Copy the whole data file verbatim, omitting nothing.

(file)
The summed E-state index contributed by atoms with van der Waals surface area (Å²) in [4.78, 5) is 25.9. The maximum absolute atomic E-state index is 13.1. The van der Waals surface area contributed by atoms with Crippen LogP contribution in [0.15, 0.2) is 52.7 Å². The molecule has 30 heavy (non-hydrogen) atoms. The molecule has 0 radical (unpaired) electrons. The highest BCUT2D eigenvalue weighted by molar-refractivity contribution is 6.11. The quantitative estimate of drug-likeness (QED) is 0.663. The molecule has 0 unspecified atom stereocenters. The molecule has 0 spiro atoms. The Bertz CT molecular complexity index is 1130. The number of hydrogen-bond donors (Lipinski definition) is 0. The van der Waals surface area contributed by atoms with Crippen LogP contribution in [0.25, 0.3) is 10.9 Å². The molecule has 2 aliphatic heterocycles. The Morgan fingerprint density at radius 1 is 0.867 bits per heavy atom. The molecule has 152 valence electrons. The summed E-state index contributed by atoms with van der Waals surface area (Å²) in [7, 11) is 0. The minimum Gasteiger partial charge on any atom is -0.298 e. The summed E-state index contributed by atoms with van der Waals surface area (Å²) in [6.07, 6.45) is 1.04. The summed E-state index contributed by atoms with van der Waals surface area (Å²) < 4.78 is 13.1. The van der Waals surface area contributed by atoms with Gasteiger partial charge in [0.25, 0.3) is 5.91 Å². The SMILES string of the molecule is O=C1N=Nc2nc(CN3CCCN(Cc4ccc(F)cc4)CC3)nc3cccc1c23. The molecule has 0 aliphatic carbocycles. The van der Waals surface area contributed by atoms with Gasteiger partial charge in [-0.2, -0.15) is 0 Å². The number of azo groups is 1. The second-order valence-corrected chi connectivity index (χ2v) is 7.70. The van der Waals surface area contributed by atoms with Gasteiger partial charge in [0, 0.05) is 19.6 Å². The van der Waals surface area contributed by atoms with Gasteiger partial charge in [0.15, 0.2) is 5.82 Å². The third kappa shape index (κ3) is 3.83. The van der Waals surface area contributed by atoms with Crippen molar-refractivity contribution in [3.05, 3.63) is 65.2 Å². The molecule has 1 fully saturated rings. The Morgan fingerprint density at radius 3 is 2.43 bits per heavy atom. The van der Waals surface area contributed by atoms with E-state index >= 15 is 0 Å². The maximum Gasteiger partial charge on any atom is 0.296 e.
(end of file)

The summed E-state index contributed by atoms with van der Waals surface area (Å²) in [4.78, 5) is 25.9. The maximum absolute atomic E-state index is 13.1. The van der Waals surface area contributed by atoms with Crippen LogP contribution in [0.15, 0.2) is 52.7 Å². The molecule has 30 heavy (non-hydrogen) atoms. The molecule has 0 radical (unpaired) electrons. The highest BCUT2D eigenvalue weighted by molar-refractivity contribution is 6.11. The quantitative estimate of drug-likeness (QED) is 0.663. The molecule has 0 unspecified atom stereocenters. The molecule has 0 spiro atoms. The Bertz CT molecular complexity index is 1130. The number of hydrogen-bond donors (Lipinski definition) is 0. The van der Waals surface area contributed by atoms with Crippen LogP contribution in [0.25, 0.3) is 10.9 Å². The molecule has 2 aliphatic heterocycles. The Morgan fingerprint density at radius 1 is 0.867 bits per heavy atom. The molecule has 152 valence electrons. The summed E-state index contributed by atoms with van der Waals surface area (Å²) in [7, 11) is 0. The minimum Gasteiger partial charge on any atom is -0.298 e. The summed E-state index contributed by atoms with van der Waals surface area (Å²) in [6.07, 6.45) is 1.04. The summed E-state index contributed by atoms with van der Waals surface area (Å²) < 4.78 is 13.1. The van der Waals surface area contributed by atoms with Gasteiger partial charge in [0.25, 0.3) is 5.91 Å². The SMILES string of the molecule is O=C1N=Nc2nc(CN3CCCN(Cc4ccc(F)cc4)CC3)nc3cccc1c23. The molecule has 0 aliphatic carbocycles. The van der Waals surface area contributed by atoms with Gasteiger partial charge in [-0.2, -0.15) is 0 Å². The number of azo groups is 1. The second-order valence-corrected chi connectivity index (χ2v) is 7.70. The van der Waals surface area contributed by atoms with Gasteiger partial charge in [0, 0.05) is 19.6 Å². The van der Waals surface area contributed by atoms with Gasteiger partial charge in [0.15, 0.2) is 5.82 Å². The third kappa shape index (κ3) is 3.83. The van der Waals surface area contributed by atoms with Crippen molar-refractivity contribution in [3.05, 3.63) is 65.2 Å². The molecule has 1 fully saturated rings. The Morgan fingerprint density at radius 3 is 2.43 bits per heavy atom. The van der Waals surface area contributed by atoms with E-state index >= 15 is 0 Å². The maximum Gasteiger partial charge on any atom is 0.296 e.